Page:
Where I would rather be | Inquirer Opinion

Where I would rather be

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How easily can someone get attached to a place?

More than a year ago, after living in my dormitory for six years for college, I had to pack all of my belongings to move into a place far away from my quiet life in Los Baños, to pursue my master’s degree. Picking my things piece by piece, I remember too well the stories of how I gained each of them. The lamp I bought from a sweatshop while the rain was pouring hard. The long sleeve-shirt I got from a rummage. The heart-shaped note that a friend gave me as part of her project in a course. The shirts I got from my college organization’s events. The sheets of yellow paper containing scribbles that I now find too hard to read.


Early on, I had hoped that the pandemic would die a natural death and slowly fade into existence. Or so I thought. That was what we thought. Weeks turned into months, months turned to quarters, quarters turned into a whole year — we have gone full circle, back to square one, back in the quagmire people in power put us in.

Lest I pay my nonexistence in a place that was left exactly how it was a year ago, I had to pack again. I had to move out of our shared space in Metro Manila. I once again picked pieces of what was a short stay. A modified PET bottle I turned into a swear jar. Plastic containers I converted into piggy banks containing my coins, which I use when I am commuting. Laundry slips compiled over the weeks that the energetic lady in charge keeps giving me while ranting about almost anything. Unused planners and notebooks whose pages never saw the light of day. The brochures and leaflets I have collected from seminars and symposia.


Moving out of a place can feel heavy. For someone who gets attached too easily to a place, even if it is just for a short stay, I have learned to find inner peace wherever I go. Whether it is the calmness of the ocean, the fine sands of the shoreline, the stillness of an unkempt room, the cacophony of a concert crowd, or the cold bus ride during the rush hour, I have learned to associate people and memories with the place in which they happened.

I have always associated Tagaytay City with my father’s side of the family. Once during my cousin’s birthday and back when traffic was not yet that much of a headache, we would go to Tagaytay via Lemery and pass by Fantasy World, where we were told dragons live, and witch and wizards dwell to conjure magic. I have associated a once-popular beach resort in a nearby town with our family’s maternal side. It was an annual tradition to go to the beach for a quick dip to cool down from the summer heat. I have associated SM Mall of Asia with my old PSP, remembering the day when we bought it and how I was amazed at how large the mall is.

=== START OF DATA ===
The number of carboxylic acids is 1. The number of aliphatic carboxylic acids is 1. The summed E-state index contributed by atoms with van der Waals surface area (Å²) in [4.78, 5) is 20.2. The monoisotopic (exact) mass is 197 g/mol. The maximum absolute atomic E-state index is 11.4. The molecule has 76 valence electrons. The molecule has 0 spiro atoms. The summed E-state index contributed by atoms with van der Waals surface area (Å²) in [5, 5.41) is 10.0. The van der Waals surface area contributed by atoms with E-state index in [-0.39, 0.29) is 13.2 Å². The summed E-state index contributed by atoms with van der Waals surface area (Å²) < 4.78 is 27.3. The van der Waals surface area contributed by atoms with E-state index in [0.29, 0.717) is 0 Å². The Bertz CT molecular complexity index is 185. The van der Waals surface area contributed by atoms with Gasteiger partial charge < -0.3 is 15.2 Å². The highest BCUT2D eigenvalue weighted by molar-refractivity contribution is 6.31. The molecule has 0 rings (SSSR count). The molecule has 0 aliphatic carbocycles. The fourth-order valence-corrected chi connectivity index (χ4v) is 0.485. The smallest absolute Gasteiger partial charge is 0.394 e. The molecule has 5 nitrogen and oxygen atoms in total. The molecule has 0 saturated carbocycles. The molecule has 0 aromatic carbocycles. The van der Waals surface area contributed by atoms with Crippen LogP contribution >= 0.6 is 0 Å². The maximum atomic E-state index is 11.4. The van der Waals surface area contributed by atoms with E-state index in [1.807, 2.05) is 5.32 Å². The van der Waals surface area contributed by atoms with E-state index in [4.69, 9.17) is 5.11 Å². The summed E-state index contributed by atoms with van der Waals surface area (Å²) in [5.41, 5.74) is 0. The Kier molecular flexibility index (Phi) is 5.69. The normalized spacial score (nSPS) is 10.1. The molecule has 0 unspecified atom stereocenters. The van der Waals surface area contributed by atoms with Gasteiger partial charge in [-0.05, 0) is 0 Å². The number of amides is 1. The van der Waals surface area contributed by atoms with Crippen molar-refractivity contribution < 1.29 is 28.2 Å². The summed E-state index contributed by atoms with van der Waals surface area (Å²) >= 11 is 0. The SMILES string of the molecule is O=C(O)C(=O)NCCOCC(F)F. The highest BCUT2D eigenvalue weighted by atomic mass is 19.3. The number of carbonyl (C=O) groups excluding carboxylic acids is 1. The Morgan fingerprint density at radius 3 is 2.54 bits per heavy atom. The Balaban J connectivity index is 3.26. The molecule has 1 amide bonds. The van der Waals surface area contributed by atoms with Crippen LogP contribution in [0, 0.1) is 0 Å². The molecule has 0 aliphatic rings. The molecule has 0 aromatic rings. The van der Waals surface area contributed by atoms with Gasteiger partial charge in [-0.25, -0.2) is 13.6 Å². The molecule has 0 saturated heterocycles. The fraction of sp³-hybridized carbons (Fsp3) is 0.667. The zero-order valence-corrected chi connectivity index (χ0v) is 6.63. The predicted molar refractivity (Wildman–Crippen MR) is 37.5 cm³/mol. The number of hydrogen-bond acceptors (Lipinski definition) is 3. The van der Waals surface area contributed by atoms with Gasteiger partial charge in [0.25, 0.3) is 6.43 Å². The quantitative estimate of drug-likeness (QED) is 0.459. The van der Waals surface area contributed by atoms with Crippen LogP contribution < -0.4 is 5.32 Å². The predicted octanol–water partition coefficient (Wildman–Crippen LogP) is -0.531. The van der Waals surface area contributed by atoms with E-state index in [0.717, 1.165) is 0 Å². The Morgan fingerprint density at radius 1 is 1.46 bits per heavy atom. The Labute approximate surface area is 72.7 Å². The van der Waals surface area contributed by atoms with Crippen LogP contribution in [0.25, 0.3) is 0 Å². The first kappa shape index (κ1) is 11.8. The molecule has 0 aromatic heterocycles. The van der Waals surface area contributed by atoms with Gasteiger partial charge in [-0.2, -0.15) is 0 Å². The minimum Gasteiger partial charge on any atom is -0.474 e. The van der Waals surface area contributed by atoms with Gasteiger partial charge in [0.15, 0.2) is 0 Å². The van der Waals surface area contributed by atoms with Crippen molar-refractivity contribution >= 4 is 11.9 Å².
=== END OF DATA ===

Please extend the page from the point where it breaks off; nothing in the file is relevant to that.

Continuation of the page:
These days, to quell the boredom of a lazy afternoon, I drive around town to see places where my high school friends and I would hang out. The famous fast-food chain in front of the church is still there, although they removed the patio, seeing that it resembles a park where people would meet ordering nothing from the menu. I passed by the once-bustling street food corner where students would flock after classes, eating siomai, fishball and kikiam. Driving farther, I revisited the site where our old home used to stand beside the rising waters of Batangas Bay. Then I would visit my aunts and uncles and remember every gathering — joyous occasions such as fiestas, anniversaries and birthdays when us cousins were still kids. I would drive by the roads, remembering how they changed over time and how poorly they were maintained. Each dent and bump, each right or left turn doubled as a cue, reminding me of the many childhood trips I spent with my father, when he does mundane errands.

The pandemic may drag a little bit longer given how the officialdom manages it. And so, it may take a while — even with the vaccines available, or the lack of it — for us to go back to a better normal. Places we used to go to will not look the same. Some have been closed for good. Others have been transformed into something else. Office spaces might come alive again, but probably not like before. Some cubicles might be exactly as they were the moment the lockdown was implemented, providing a snapshot of time and space when we thought it would all only last for a few weeks.

We are too busy running and chasing our dreams, aiming high, and rooting for ourselves and what we believe in, that we often forget how quickly we pass in this world we call home. Our own existence is both significant for ourselves and the people we love, while it is nothing but a blink in the eyes of our Creator, and a mere tick in the geologic time scale. The places where we come and go to also change, much like us. Slowly, they morph into a shadow of what they were, and new structures and memories are made by others. At times, what we are left with are photographs dusting in our drawers and on our bedside tables. Even continents in our modern maps change over the course of millions of years.

Whenever I am stressed, I would imagine myself beside the calm seashore, reminiscing old and happy days, on a Sunday dusk, watching the orange sunset, and listening to Cesar Manalili’s “Faithful Love.” Home is where we find our peace and where we find ourselves coming back to. It is not a place, nor a feeling, but a state of being.

May we always find our way back home — the places we go to and the people we love and care for.



Edward Joseph H. Maguindayao from San Pascual, Batangas is a graduate student at the University of the Philippines in Diliman. Eggy to his family and friends, he reads, writes, and believes in “the power of words to liberate.”


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